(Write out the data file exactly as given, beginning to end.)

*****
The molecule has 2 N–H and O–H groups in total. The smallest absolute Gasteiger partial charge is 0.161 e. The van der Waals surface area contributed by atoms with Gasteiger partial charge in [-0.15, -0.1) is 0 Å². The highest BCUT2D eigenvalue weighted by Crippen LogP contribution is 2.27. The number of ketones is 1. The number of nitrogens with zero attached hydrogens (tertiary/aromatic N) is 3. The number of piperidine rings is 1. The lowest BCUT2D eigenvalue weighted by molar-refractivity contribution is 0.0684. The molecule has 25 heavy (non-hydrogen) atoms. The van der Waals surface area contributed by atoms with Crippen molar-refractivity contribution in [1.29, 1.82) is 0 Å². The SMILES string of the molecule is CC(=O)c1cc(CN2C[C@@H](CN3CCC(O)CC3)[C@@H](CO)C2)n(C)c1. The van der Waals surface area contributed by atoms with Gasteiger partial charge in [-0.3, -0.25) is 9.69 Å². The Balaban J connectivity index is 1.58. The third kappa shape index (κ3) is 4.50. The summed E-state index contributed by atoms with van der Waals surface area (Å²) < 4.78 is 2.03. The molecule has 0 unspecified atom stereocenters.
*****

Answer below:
The molecule has 2 N–H and O–H groups in total. The smallest absolute Gasteiger partial charge is 0.161 e. The van der Waals surface area contributed by atoms with Gasteiger partial charge in [-0.15, -0.1) is 0 Å². The highest BCUT2D eigenvalue weighted by Crippen LogP contribution is 2.27. The number of ketones is 1. The number of nitrogens with zero attached hydrogens (tertiary/aromatic N) is 3. The number of piperidine rings is 1. The lowest BCUT2D eigenvalue weighted by molar-refractivity contribution is 0.0684. The molecule has 25 heavy (non-hydrogen) atoms. The van der Waals surface area contributed by atoms with Crippen molar-refractivity contribution in [1.29, 1.82) is 0 Å². The SMILES string of the molecule is CC(=O)c1cc(CN2C[C@@H](CN3CCC(O)CC3)[C@@H](CO)C2)n(C)c1. The van der Waals surface area contributed by atoms with Gasteiger partial charge in [-0.3, -0.25) is 9.69 Å². The Balaban J connectivity index is 1.58. The third kappa shape index (κ3) is 4.50. The summed E-state index contributed by atoms with van der Waals surface area (Å²) < 4.78 is 2.03. The molecule has 0 unspecified atom stereocenters.